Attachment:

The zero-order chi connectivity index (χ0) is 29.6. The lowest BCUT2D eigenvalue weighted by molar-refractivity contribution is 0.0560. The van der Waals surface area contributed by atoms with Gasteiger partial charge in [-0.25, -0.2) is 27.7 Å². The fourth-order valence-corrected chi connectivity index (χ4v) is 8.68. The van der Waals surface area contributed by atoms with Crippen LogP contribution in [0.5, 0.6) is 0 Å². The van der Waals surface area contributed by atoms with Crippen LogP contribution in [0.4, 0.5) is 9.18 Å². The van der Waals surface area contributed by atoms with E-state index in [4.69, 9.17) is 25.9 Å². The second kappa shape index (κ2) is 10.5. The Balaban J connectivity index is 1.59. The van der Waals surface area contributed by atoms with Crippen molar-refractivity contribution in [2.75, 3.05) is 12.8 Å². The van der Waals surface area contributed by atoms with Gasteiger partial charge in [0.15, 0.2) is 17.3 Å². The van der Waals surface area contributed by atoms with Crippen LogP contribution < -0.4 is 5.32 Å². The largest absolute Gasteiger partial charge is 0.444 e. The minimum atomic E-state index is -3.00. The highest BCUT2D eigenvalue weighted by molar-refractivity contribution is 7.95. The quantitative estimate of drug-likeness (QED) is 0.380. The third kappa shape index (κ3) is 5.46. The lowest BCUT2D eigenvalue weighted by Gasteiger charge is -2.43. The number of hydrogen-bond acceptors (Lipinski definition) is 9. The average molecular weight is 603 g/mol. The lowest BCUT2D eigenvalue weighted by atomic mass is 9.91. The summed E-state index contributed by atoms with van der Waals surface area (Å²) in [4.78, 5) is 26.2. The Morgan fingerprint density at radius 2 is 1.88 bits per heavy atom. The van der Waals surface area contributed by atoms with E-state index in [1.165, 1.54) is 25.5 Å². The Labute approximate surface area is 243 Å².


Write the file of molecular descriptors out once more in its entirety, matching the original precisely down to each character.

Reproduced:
The zero-order chi connectivity index (χ0) is 29.6. The lowest BCUT2D eigenvalue weighted by molar-refractivity contribution is 0.0560. The van der Waals surface area contributed by atoms with Gasteiger partial charge in [-0.25, -0.2) is 27.7 Å². The fourth-order valence-corrected chi connectivity index (χ4v) is 8.68. The van der Waals surface area contributed by atoms with Crippen LogP contribution in [0.5, 0.6) is 0 Å². The van der Waals surface area contributed by atoms with Crippen LogP contribution in [0.4, 0.5) is 9.18 Å². The van der Waals surface area contributed by atoms with E-state index in [4.69, 9.17) is 25.9 Å². The second kappa shape index (κ2) is 10.5. The Balaban J connectivity index is 1.59. The van der Waals surface area contributed by atoms with Crippen molar-refractivity contribution in [2.75, 3.05) is 12.8 Å². The van der Waals surface area contributed by atoms with Gasteiger partial charge in [0.15, 0.2) is 17.3 Å². The van der Waals surface area contributed by atoms with Crippen LogP contribution < -0.4 is 5.32 Å². The largest absolute Gasteiger partial charge is 0.444 e. The minimum atomic E-state index is -3.00. The highest BCUT2D eigenvalue weighted by molar-refractivity contribution is 7.95. The quantitative estimate of drug-likeness (QED) is 0.380. The third kappa shape index (κ3) is 5.46. The lowest BCUT2D eigenvalue weighted by Gasteiger charge is -2.43. The number of hydrogen-bond acceptors (Lipinski definition) is 9. The average molecular weight is 603 g/mol. The lowest BCUT2D eigenvalue weighted by atomic mass is 9.91. The summed E-state index contributed by atoms with van der Waals surface area (Å²) in [4.78, 5) is 26.2. The Morgan fingerprint density at radius 2 is 1.88 bits per heavy atom. The van der Waals surface area contributed by atoms with E-state index in [1.165, 1.54) is 25.5 Å². The Labute approximate surface area is 243 Å².